My souvenir from Napoli was a jersey from their soccer team, which is doing really well this year. There was a game on Saturday night, and people sat around outside to watch on big TVs. We stopped to watch for a while, too. A lot of people were very friendly to me the day I wore my Napoli jersey because people there are really proud of how good their team is doing, especially because Napoli is so much poorer than other places in Italy.

The pizza places that we went to- each one was the best pizza I have ever had. And I think my whole family agrees. The pizza places get really crowded. The pizza doesn’t come out perfectly round. I started rating pizzas about two years ago and we keep a list on my dad’s phone. But we are hard graders. This was the first time we all gave such high scores. Nell gave her pizzas a perfect 10 every time. You really have to go have pizza in Napoli.

We did not have a good last four hours in the city. On Sunday, we went to another pizza place that we wanted to try, but they couldn’t seat us for over two hours. So we went back to the place we ate the day before. We waited for an hour trying to get in. But there was a huge crowd all pushing and it was a small street. When a car needed to get by everyone pushed even closer. (In the United States everyone would line up along the side of the building, but in Italy people don’t line up for anything and just stand in a big crowd). Our name was on the third page of names and Mom and Nell were getting upset about how pushed in we were. So we went to two other restaurants, but both of them were full. Finally, right near our hotel we found a restaurant that we wanted to try that was recommended by my parent’s Italian teacher, who grew up in Napoli. And they could even seat us right away. But as soon as we sat down we realized that our train back to Rome was leaving very soon. So we had to get up right away and go to the train station without having lunch. It was already 3 pm. So it wasn’t a good ending but it makes me want to go back to Napoli even more. I know where I want to eat and maybe I will go to Pompei and climb to the top of Vesuvio.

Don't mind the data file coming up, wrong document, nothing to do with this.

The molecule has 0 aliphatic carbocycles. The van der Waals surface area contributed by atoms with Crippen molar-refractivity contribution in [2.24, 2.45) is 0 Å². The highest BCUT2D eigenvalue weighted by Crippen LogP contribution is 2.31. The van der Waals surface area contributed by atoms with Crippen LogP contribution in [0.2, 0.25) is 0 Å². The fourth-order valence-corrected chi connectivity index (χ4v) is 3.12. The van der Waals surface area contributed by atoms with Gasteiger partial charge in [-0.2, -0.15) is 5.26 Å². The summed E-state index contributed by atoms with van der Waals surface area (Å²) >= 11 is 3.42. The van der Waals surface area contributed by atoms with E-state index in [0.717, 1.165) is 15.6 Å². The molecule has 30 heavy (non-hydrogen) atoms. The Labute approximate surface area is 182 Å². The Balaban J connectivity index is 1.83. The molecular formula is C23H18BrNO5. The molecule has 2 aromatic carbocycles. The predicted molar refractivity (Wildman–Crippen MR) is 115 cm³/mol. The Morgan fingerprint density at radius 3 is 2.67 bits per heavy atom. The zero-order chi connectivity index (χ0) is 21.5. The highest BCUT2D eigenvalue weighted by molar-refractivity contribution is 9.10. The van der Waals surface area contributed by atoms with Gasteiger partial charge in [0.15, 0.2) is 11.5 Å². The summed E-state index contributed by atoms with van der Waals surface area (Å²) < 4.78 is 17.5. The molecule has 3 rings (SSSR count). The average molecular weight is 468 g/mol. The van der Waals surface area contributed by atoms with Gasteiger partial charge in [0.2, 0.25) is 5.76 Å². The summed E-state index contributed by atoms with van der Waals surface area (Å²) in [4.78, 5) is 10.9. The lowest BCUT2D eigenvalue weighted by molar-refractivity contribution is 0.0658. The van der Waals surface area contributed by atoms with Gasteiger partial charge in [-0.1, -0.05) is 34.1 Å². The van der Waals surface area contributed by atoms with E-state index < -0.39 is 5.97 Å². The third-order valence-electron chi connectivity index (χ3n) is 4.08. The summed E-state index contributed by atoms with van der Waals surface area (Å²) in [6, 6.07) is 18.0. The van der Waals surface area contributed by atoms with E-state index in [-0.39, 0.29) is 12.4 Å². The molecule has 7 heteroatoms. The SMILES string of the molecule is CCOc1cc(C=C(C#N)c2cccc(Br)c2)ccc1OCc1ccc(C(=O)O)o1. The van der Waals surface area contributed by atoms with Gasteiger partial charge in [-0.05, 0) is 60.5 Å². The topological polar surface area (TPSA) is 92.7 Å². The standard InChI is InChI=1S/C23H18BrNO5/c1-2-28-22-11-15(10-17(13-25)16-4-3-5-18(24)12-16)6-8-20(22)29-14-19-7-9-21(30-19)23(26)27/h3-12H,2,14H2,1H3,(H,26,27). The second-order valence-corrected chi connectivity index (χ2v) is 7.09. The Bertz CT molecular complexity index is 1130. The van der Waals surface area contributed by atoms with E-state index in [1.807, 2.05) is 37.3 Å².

If you are interested, here are places I liked:

Our hotel was:

Costantinopoli 104

via S. Maria di Costantinopoli, 104


Our good pizza places were (I used Katie Parla’s blog to find restaurants):


via Tribunali, 32

Di Matteo

via Tribunali, 94

A good lunch place is:

La Cantina di via Sapienza

via della Sapienza 40/41

— Eli

I tried to fit in with the ancient ruins.

A lion at the Museo Archeologico that I liked. I am wearing my Napoli jersey.

We had a spelling bee waiting for our pizza. But Nell and I were so tired and hungry that we couldn't spell "foreign" because we forgot about the silent g. And the dumbwaiter that delivered the pizza made a loud buzz when it arrived and Dad said our turn was automatically over every time the buzz sounded. So it took us 32 turns. Then the pizza came.

A street in Ercolano. It was preserved by the volcanic tuff. The covered circle on the street was a toilet.

At the top looking down into the city of Ercolano. You can see Mt. Vesuvio in the background.

In the ruins looking up. This picture shows how deep down the ancient city is compared to the current ground level, because of the layers of mud that covered the hillside after the volcano erupted.

The crowded streets of Napoli.

The courtyard of our hotel had a huge clementine tree. The oranges in Napoli were amazing.

This is me in front of the Farnese Bull. This is from a Greek legend where Dirce was punished by being tied to the horns of a bull. The figures are life-size.

Nell gives her pizza a perfect 10